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Green Day: “We are not heartless people”

Green Day frontman Billie Joe Armstrong has said again he was unaware of the death of acrobat Pedro Aunión Monroy before their set at Mad Cool Festival last weekend, adding that the band would have likely scrapped their performance had they known about the accident.

Forty-two-year-old Monroy had reportedly been performing a routine in a transparent box suspended from a crane when he fell and his harness snapped. He plunged some 100ft and passed away in hospital later that evening.

The Spanish festival, in its second year, was put on hold for around 45 minutes before Friday headliners Green Day took the stage.

Both Green Day and Mad Cool’s promoter, Live Nation Spain, were criticised by some festivalgoers who felt the festival should have been called off. Green Day issued a brief tweet at the time indicating they had not been made aware of the accident, saying after the set that they had “just got off stage […] to disturbing news”.

Lead singer Billie Joe Armstrong yesterday followed that up with a longer statement, outlining how the band had simply been told there was a “security issue” – and describing their “heartbreak” when finding out the reason for the delay.

“This has never happened in the 30 years Green Day have been performing live. If we had known prior to our performance we most likely would not have played at all”

Armstrong’s full statement is reproduced below:

Last night at the Mad Cool Festival in Spain there was a horrific accident. An acrobat by the name of Pedro was killed during his performance before Green Day played our show. We are so sad for Pedro and his family and we pray for them in this time of grief. I can’t imagine how much suffering the friends and family are going through.

Many of you are wondering why we continued to play our show after the accident. Green Day did not hear about the accident until after our show was over. We didn’t even know there was an acrobat performance at all. These festivals are huge. There are so many things happening at the same time it’s impossible to keep up with every performer/artist. We were in a backstage compound about a half mile away from the main festival stage. We were warming up, ready to go at 11.25pm. Fifteen minutes prior our tour management was told by local authorities to wait to go on stage because there was some sort of security issue.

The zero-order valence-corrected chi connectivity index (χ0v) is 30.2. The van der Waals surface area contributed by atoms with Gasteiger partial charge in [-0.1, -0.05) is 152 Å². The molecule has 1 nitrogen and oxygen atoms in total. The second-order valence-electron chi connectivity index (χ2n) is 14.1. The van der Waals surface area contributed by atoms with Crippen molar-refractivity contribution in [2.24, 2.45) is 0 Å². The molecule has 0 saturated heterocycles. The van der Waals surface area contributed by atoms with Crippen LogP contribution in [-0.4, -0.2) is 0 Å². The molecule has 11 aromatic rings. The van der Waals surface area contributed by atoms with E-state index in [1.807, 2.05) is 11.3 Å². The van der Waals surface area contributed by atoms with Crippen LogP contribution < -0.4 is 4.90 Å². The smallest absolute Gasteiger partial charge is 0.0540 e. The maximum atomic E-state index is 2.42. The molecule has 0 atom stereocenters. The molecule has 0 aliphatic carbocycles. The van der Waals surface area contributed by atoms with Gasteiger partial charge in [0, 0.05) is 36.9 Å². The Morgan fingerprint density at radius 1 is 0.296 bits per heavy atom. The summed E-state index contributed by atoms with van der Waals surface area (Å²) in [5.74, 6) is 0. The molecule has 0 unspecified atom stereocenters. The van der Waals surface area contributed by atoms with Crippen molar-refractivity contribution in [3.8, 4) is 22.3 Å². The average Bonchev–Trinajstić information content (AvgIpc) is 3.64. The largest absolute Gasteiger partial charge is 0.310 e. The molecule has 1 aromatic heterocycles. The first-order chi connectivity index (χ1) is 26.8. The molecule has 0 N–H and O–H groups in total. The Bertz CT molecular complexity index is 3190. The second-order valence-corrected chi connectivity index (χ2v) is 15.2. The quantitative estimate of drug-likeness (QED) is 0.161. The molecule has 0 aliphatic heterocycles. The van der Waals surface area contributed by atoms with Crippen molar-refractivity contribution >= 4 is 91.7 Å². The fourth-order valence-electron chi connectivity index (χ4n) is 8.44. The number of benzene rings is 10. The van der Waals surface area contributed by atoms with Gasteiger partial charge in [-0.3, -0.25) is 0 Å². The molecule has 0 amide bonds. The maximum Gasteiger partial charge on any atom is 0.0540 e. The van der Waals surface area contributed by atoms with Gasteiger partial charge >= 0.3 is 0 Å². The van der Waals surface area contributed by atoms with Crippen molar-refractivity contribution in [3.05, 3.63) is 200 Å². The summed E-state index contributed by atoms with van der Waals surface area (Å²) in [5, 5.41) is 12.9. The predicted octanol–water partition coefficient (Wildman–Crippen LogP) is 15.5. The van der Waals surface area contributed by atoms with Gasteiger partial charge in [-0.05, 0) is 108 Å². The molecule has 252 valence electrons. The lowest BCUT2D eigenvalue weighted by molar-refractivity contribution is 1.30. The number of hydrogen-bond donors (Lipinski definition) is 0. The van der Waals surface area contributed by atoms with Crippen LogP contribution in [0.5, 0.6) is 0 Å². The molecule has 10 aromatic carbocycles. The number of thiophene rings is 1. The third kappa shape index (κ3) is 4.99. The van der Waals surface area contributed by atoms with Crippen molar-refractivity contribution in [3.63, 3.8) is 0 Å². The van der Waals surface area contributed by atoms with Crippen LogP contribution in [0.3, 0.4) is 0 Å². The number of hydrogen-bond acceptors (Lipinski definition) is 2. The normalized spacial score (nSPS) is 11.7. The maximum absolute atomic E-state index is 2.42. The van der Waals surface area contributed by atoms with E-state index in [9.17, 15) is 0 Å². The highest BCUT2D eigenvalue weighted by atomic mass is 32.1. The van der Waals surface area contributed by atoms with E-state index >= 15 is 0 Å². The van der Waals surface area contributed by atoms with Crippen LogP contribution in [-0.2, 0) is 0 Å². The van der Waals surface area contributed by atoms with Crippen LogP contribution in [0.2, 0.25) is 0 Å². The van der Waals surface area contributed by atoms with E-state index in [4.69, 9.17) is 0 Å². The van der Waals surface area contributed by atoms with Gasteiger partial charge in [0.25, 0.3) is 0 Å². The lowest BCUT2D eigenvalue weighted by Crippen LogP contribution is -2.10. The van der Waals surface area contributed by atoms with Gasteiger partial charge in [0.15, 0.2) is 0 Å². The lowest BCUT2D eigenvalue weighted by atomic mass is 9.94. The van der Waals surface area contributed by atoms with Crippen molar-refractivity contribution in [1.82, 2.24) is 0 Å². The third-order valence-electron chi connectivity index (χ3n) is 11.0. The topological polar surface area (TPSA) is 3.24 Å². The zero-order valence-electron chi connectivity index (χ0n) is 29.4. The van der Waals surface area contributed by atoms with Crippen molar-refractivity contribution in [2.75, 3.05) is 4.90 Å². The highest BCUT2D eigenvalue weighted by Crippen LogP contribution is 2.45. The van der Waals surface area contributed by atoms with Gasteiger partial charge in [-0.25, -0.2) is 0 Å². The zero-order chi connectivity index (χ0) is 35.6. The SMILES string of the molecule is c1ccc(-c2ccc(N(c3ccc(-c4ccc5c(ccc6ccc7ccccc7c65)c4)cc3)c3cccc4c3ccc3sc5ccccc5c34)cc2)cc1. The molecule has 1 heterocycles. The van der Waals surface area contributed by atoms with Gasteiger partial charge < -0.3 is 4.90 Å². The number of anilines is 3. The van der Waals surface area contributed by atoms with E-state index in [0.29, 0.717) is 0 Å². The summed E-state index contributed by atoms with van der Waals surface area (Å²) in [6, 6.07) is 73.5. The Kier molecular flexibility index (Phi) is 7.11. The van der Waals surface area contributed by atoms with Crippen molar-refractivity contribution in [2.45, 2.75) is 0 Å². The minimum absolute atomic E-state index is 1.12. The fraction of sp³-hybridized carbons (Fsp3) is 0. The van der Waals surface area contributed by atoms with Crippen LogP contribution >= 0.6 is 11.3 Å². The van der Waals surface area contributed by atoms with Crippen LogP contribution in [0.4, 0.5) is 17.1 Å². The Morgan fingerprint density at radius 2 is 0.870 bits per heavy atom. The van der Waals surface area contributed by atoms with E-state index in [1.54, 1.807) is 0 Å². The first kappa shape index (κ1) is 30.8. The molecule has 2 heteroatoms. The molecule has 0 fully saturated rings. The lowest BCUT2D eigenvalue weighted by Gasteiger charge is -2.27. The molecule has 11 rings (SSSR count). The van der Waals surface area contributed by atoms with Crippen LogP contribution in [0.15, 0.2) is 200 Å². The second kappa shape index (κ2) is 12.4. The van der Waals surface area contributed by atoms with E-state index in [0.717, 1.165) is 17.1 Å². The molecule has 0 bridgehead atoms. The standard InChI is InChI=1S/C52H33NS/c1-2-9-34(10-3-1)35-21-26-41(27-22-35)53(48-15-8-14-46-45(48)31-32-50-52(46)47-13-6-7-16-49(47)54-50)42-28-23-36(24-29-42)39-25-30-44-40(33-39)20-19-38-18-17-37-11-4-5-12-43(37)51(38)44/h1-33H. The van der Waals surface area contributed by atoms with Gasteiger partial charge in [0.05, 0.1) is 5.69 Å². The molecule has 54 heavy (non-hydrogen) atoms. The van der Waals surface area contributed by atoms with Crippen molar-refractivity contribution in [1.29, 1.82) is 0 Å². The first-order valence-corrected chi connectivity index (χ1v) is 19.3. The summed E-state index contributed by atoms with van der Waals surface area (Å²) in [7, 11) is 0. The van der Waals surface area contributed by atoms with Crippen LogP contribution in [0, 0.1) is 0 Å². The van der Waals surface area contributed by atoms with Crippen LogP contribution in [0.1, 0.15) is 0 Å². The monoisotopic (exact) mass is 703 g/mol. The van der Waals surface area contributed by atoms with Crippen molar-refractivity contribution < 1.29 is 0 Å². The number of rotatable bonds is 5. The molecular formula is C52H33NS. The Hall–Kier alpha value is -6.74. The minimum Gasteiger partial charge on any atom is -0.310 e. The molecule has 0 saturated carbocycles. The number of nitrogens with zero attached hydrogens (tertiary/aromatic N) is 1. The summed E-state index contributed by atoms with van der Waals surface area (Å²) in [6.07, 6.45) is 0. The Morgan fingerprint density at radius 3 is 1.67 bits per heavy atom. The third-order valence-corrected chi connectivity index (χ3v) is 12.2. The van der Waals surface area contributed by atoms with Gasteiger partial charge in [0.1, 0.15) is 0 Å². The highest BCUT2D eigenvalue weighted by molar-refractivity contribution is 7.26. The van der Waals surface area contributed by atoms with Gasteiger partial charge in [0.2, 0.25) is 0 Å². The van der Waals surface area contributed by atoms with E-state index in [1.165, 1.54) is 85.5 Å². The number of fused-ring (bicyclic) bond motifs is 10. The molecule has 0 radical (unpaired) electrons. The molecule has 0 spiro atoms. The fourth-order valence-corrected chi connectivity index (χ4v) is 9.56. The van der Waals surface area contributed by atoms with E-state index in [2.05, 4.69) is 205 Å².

Security issues are a normal occurrence and procedure at any show. We were NOT told why which is also normal. We waited as we were instructed. Still, we had no clue there was any such accident. We were given the OK. The band jumped into vans and drove to the main festival stage.

This was to be the last show of our European tour and we were all so excited to play our hearts out one last time. We were on stage at around midnight and played around two and a half hours. Everything seemed normal. The crowd and fans had a good time. We got off stage and drove back to our artist compound. It was there when we were told the shocking news about Pedro. All of us were in disbelief. I don’t know why the authorities chose not to tell us about the accident before our concert. All we know is what was said after our concert.

This has never happened in the 30 years Green Day have been performing live. If we had known prior to our performance we most likely would not have played at all. We are not heartless people. The safety and well being at any of our concerts absolutely comes first.

What happened to Pedro is unthinkable. Once again we are heartbroken for his friends and family. We are also shocked and heartbroken for anyone that had to witness this tragedy.

 


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Mad Cool ‘desolated’ after acrobat falls to death

The promoters of Madrid’s Mad Cool Festival have spoken of their “absolute desolation” following a tragic accident which saw an acrobatic performer fall to his death yesterday evening.

Forty-two-year-old aerialist Pedro Aunión Monroy, a director of UK-based performing arts company In Fact Productions, had been performing to the Prince song ‘Purple Rain’ in a illuminated box hanging from a crane when he fell some 100ft to the ground below. According to Spanish media reports, witnesses say Monroy was wearing a harness but it snapped and he plunged “like lead” from a height of around 30m.

Monroy (pictured) was treated at the scene but later died in hospital.

The festival was put on hold for around 45 minutes before Friday headliners Green Day took the stage. In a tweet, the band indicated they had not been made aware of the accident until after their set:

In a brief statement issued yesterday, Mad Cool – promoted by Live Nation Spain – said it “mourns the terrible accident” but, for “security reasons”, would not be postponing or cancelling the festival.

The festival added to that this afternoon, expressing its “absolutely grief and desolation” over Monroy’s death and offering its “love and support to all his family and a friends at this hard and devastating time”.

Addressing its decision not to cancel – which met with some criticism on social media – the festival said it was “deemed unsafe to have a large mass of people moving all at once […] due to the sudden cancellation of an event of 45,000 people”.  It added that, as “music and culture are a celebration of life”, Mad Cool will continue as planned today “in order that we can pay tribute to all the artists that work every day demonstrating their talent in front of admiring and appreciative audiences.

“Pedro was a person totally committed to art; he deserves all our respect and admiration, and we strive to ensure this.”

Mad Cool Festival 2017 wraps up its third and final day tonight, with Kings of Leon closing the event.

 


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